When I’m not blogging or writing, my day job is lawyering. And lawyers and scotch go together like… Denny Crane and cigars. I’ve never enjoyed scotch, or any type of whiskey for that matter, but I figured that, like golf, I might as well give it a real try before I put it in the column of “Things I Don’t Like.” That column already includes Running, Insomnia, and People Who Say “Irregardless.”
I recently attended a single malt scotch tasting at the The Malt House in Madison. Scotch, for those novices like me, is malt whisky that was produced in Scotland. Scotland has 89 operational malt whisky distilleries. “Single malt” means that one hundred percent of the malted barley used to make the scotch came from a single distillery. Another fun fact: in Scotland, it is spelled “whisky” whereas in the U.S. it is “whiskey.” Like wines, scotch tends to be grouped by the region. At the tasting I attended, I tried scotches from three different regions: the Speyside region, where more than half of Scotland’s distilleries are located; the Highland region, with its mountainous terrain; and the Islay island region (pronounced “eye-la”), which produces scotches known for their peaty, dry flavor.
The following is a list of the scotches I tried and my thoughts on their flavors. Full disclaimer: I am not a scotch drinker or a whiskey drinker of any kind, and this was my first foray into that realm. I tried to be brutally honest about the different scotches I tasted. If I note that I didn’t like it, it doesn’t mean it was not a good scotch. Some of the flavors I describe might sound great to someone with a developed palette. These are merely the musings of a scotch virgin.
Speyside Region Scotches
- The Glenlivet 12 Year. I was told that this is a pretty standard single malt. It tasted a little bit like vanilla, with a boozy bite. Bottom line: a good scotch for beginners, though I wouldn’t crave it.
- The Macallan 18 Year. This was the best scotch of the six I tried. It was smooth, dark in color, and tasted of caramel. It’s the only scotch that didn’t burn down my throat in an unpleasant way, but rather a smooth, tingly way. Bottom line: dangerous.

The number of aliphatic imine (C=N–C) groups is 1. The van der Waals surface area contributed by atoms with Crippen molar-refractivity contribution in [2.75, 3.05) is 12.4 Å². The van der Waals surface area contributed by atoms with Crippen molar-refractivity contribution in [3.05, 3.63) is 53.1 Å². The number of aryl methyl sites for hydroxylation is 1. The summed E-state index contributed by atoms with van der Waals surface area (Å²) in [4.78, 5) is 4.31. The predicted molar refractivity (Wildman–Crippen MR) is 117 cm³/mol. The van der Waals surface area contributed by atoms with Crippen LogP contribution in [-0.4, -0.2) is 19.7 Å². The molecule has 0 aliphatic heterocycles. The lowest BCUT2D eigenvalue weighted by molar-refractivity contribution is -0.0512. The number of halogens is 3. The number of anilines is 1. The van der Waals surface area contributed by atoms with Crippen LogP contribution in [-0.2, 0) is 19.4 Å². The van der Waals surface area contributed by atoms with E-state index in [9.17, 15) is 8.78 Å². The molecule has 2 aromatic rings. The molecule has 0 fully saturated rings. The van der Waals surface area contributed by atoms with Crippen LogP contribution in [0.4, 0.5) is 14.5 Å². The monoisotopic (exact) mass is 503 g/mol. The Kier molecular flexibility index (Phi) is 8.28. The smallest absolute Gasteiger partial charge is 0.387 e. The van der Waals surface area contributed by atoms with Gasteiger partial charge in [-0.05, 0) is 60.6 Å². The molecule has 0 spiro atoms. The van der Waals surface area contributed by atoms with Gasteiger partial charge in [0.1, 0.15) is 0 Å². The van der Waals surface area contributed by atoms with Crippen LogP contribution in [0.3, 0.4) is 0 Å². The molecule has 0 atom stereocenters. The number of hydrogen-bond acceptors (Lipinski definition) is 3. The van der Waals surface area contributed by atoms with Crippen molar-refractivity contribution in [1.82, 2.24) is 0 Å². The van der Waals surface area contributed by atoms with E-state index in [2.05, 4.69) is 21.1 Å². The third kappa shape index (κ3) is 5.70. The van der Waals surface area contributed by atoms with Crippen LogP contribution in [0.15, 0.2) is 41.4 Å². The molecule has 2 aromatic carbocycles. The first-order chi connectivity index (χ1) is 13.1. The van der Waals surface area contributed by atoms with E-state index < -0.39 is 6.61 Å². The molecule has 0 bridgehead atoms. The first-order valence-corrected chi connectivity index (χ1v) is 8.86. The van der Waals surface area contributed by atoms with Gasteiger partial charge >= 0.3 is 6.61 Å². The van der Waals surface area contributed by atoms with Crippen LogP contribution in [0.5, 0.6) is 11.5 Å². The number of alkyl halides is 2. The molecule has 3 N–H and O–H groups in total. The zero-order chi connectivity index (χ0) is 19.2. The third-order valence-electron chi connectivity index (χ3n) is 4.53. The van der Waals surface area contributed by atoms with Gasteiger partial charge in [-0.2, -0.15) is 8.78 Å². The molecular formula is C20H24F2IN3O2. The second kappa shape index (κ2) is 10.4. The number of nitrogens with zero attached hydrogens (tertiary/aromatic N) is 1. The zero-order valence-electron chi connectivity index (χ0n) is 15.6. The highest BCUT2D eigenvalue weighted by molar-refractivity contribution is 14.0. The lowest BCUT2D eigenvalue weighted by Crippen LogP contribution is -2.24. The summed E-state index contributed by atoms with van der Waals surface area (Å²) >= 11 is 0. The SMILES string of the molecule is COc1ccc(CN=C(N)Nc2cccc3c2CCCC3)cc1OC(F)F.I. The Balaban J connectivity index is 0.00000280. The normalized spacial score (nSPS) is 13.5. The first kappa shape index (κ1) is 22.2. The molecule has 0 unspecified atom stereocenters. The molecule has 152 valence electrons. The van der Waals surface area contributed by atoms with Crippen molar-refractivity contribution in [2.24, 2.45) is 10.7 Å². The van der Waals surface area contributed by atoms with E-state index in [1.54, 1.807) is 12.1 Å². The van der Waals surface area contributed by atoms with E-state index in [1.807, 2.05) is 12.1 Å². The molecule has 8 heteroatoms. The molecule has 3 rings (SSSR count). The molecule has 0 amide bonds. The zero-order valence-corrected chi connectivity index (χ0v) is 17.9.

Highland Region Scotches
- Glenmorangie Quinta Ruban 12 Year. This scotch was sweet, and smelled like toffee. It is aged in port casks from Portugal, so you can taste some of the oakiness that comes from the wood. Bottom line: If you have a sweet tooth, this is your scotch.
- Ardmore Traditional Cask (NAS). I had to look up what NAS means. It means “no age statement.” It means the bottle can contain whisky of any age older than the legal minimum aging period which, for scotch, is three years and one day. This scotch was very “peaty,” which for me, came across as a smoky flavor that I didn’t care for, but apparently some people really like that flavor. Bottom line: reminded me of smoked turkey.
- Caol Ila 12 Year. This one is pronounced “kull-eela.” This scotch, like the Ardmore, had a smoky aroma reminiscent of sitting around a campfire. It tasted tangy and charred to me. Bottom line: Tastes carcinogenic.
- Lagavulin 16 Year. This one is pronounced “laga-voo-lin.” This was another peaty one, with an intense smoky flavor and a strong bite to the nose. Bottom line: I don’t get the appeal of peaty scotch and don’t think I could drink enough of it to develop a taste for it.
All in all, I enjoyed tasting the different scotches, and came to the conclusion that the only one I really enjoyed and would drink again voluntarily was the most expensive one–the Macallan 18 Year. I guess I’m not alone. Whisky Magazine called it the “Best Malt in the World” in June 2004. At $165 a bottle, I don’t think I’ll be developing a scotch habit anytime soon.